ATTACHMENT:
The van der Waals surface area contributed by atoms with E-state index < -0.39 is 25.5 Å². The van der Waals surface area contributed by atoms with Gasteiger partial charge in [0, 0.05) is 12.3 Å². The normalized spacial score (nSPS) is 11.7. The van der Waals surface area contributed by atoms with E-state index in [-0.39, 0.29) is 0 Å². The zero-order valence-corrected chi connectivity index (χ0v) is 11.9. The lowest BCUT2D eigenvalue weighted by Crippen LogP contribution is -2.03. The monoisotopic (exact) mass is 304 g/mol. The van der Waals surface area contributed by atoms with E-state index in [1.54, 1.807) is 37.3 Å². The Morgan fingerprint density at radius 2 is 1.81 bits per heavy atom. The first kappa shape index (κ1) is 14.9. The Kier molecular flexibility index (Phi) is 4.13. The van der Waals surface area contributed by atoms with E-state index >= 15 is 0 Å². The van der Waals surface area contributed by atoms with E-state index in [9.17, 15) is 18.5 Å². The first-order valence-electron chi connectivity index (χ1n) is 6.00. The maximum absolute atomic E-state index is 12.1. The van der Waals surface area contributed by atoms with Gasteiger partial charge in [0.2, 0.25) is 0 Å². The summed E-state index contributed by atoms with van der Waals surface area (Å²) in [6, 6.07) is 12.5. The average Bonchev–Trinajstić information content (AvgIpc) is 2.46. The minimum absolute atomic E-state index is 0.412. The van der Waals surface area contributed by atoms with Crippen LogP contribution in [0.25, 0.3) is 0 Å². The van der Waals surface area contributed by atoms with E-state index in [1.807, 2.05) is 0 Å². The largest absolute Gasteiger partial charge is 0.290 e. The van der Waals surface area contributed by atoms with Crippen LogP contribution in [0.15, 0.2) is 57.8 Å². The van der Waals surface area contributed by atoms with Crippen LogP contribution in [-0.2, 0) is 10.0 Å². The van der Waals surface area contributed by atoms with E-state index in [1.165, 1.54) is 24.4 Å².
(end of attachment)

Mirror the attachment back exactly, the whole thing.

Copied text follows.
The van der Waals surface area contributed by atoms with E-state index < -0.39 is 25.5 Å². The van der Waals surface area contributed by atoms with Gasteiger partial charge in [0, 0.05) is 12.3 Å². The normalized spacial score (nSPS) is 11.7. The van der Waals surface area contributed by atoms with E-state index in [-0.39, 0.29) is 0 Å². The zero-order valence-corrected chi connectivity index (χ0v) is 11.9. The lowest BCUT2D eigenvalue weighted by Crippen LogP contribution is -2.03. The monoisotopic (exact) mass is 304 g/mol. The van der Waals surface area contributed by atoms with E-state index in [1.54, 1.807) is 37.3 Å². The Morgan fingerprint density at radius 2 is 1.81 bits per heavy atom. The first kappa shape index (κ1) is 14.9. The Kier molecular flexibility index (Phi) is 4.13. The van der Waals surface area contributed by atoms with E-state index >= 15 is 0 Å². The van der Waals surface area contributed by atoms with E-state index in [9.17, 15) is 18.5 Å². The first-order valence-electron chi connectivity index (χ1n) is 6.00. The maximum absolute atomic E-state index is 12.1. The van der Waals surface area contributed by atoms with Gasteiger partial charge in [0.2, 0.25) is 0 Å². The summed E-state index contributed by atoms with van der Waals surface area (Å²) in [6, 6.07) is 12.5. The average Bonchev–Trinajstić information content (AvgIpc) is 2.46. The minimum absolute atomic E-state index is 0.412. The van der Waals surface area contributed by atoms with Crippen LogP contribution in [0.25, 0.3) is 0 Å². The van der Waals surface area contributed by atoms with E-state index in [1.807, 2.05) is 0 Å². The largest absolute Gasteiger partial charge is 0.290 e. The van der Waals surface area contributed by atoms with Crippen LogP contribution in [0.15, 0.2) is 57.8 Å². The van der Waals surface area contributed by atoms with Crippen LogP contribution in [-0.2, 0) is 10.0 Å². The van der Waals surface area contributed by atoms with E-state index in [1.165, 1.54) is 24.4 Å².